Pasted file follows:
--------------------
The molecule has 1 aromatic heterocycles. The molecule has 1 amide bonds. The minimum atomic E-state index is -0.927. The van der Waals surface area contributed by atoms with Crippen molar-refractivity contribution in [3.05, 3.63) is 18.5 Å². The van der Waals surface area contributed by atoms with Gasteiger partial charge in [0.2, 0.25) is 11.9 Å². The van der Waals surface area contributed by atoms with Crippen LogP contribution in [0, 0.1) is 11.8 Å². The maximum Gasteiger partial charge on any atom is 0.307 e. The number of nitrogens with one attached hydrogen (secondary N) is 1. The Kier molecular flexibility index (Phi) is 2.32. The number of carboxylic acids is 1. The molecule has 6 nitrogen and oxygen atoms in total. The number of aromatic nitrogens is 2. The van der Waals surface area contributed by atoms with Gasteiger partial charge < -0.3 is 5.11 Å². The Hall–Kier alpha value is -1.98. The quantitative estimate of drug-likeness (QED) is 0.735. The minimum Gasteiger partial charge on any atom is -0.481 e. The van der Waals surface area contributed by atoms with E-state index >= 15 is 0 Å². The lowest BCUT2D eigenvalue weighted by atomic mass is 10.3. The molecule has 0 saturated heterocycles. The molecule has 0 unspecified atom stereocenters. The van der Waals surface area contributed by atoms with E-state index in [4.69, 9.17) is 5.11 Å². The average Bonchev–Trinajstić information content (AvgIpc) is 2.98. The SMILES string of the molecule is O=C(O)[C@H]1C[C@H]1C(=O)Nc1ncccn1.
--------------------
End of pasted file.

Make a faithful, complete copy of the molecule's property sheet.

The molecule has 1 aromatic heterocycles. The molecule has 1 amide bonds. The minimum atomic E-state index is -0.927. The van der Waals surface area contributed by atoms with Crippen molar-refractivity contribution in [3.05, 3.63) is 18.5 Å². The van der Waals surface area contributed by atoms with Gasteiger partial charge in [0.2, 0.25) is 11.9 Å². The van der Waals surface area contributed by atoms with Crippen LogP contribution in [0, 0.1) is 11.8 Å². The maximum Gasteiger partial charge on any atom is 0.307 e. The number of nitrogens with one attached hydrogen (secondary N) is 1. The Kier molecular flexibility index (Phi) is 2.32. The number of carboxylic acids is 1. The molecule has 6 nitrogen and oxygen atoms in total. The number of aromatic nitrogens is 2. The van der Waals surface area contributed by atoms with Gasteiger partial charge < -0.3 is 5.11 Å². The Hall–Kier alpha value is -1.98. The quantitative estimate of drug-likeness (QED) is 0.735. The minimum Gasteiger partial charge on any atom is -0.481 e. The van der Waals surface area contributed by atoms with E-state index >= 15 is 0 Å². The lowest BCUT2D eigenvalue weighted by atomic mass is 10.3. The molecule has 0 saturated heterocycles. The molecule has 0 unspecified atom stereocenters. The van der Waals surface area contributed by atoms with E-state index in [4.69, 9.17) is 5.11 Å². The average Bonchev–Trinajstić information content (AvgIpc) is 2.98. The SMILES string of the molecule is O=C(O)[C@H]1C[C@H]1C(=O)Nc1ncccn1.